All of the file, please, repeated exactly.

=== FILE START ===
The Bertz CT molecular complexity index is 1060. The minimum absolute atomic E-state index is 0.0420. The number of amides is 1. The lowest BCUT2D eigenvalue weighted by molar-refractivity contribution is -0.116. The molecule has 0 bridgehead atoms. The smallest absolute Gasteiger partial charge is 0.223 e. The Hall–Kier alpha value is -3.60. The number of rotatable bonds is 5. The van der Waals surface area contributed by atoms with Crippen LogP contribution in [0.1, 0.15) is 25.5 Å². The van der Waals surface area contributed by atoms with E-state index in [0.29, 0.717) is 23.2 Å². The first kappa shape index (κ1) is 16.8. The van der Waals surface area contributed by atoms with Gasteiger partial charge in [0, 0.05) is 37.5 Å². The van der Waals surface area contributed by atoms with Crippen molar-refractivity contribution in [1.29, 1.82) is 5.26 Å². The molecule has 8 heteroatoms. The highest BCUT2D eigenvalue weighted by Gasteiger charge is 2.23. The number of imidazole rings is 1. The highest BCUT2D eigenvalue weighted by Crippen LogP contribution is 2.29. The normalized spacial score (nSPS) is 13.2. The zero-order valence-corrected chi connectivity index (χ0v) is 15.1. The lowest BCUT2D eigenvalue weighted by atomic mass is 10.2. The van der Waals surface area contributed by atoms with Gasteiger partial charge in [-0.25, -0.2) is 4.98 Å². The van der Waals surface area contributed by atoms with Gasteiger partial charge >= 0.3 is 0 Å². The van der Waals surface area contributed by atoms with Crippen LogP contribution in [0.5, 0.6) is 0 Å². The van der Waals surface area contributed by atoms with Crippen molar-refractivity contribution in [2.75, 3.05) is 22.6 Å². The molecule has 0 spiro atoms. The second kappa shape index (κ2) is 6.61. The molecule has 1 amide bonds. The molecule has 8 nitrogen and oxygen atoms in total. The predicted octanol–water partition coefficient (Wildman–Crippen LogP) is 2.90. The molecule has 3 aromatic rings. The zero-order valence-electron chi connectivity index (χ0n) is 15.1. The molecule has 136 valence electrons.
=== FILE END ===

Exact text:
The Bertz CT molecular complexity index is 1060. The minimum absolute atomic E-state index is 0.0420. The number of amides is 1. The lowest BCUT2D eigenvalue weighted by molar-refractivity contribution is -0.116. The molecule has 0 bridgehead atoms. The smallest absolute Gasteiger partial charge is 0.223 e. The Hall–Kier alpha value is -3.60. The number of rotatable bonds is 5. The van der Waals surface area contributed by atoms with Crippen LogP contribution in [0.1, 0.15) is 25.5 Å². The van der Waals surface area contributed by atoms with E-state index in [0.29, 0.717) is 23.2 Å². The first kappa shape index (κ1) is 16.8. The van der Waals surface area contributed by atoms with Gasteiger partial charge in [0, 0.05) is 37.5 Å². The van der Waals surface area contributed by atoms with Crippen molar-refractivity contribution in [1.29, 1.82) is 5.26 Å². The molecule has 8 heteroatoms. The highest BCUT2D eigenvalue weighted by Gasteiger charge is 2.23. The number of imidazole rings is 1. The highest BCUT2D eigenvalue weighted by Crippen LogP contribution is 2.29. The normalized spacial score (nSPS) is 13.2. The zero-order valence-corrected chi connectivity index (χ0v) is 15.1. The lowest BCUT2D eigenvalue weighted by atomic mass is 10.2. The van der Waals surface area contributed by atoms with Gasteiger partial charge in [-0.25, -0.2) is 4.98 Å². The van der Waals surface area contributed by atoms with Gasteiger partial charge >= 0.3 is 0 Å². The van der Waals surface area contributed by atoms with Crippen LogP contribution in [0.5, 0.6) is 0 Å². The van der Waals surface area contributed by atoms with Crippen molar-refractivity contribution in [2.75, 3.05) is 22.6 Å². The molecule has 0 spiro atoms. The second kappa shape index (κ2) is 6.61. The molecule has 1 amide bonds. The molecule has 8 nitrogen and oxygen atoms in total. The predicted octanol–water partition coefficient (Wildman–Crippen LogP) is 2.90. The molecule has 3 aromatic rings. The zero-order valence-electron chi connectivity index (χ0n) is 15.1. The molecule has 136 valence electrons.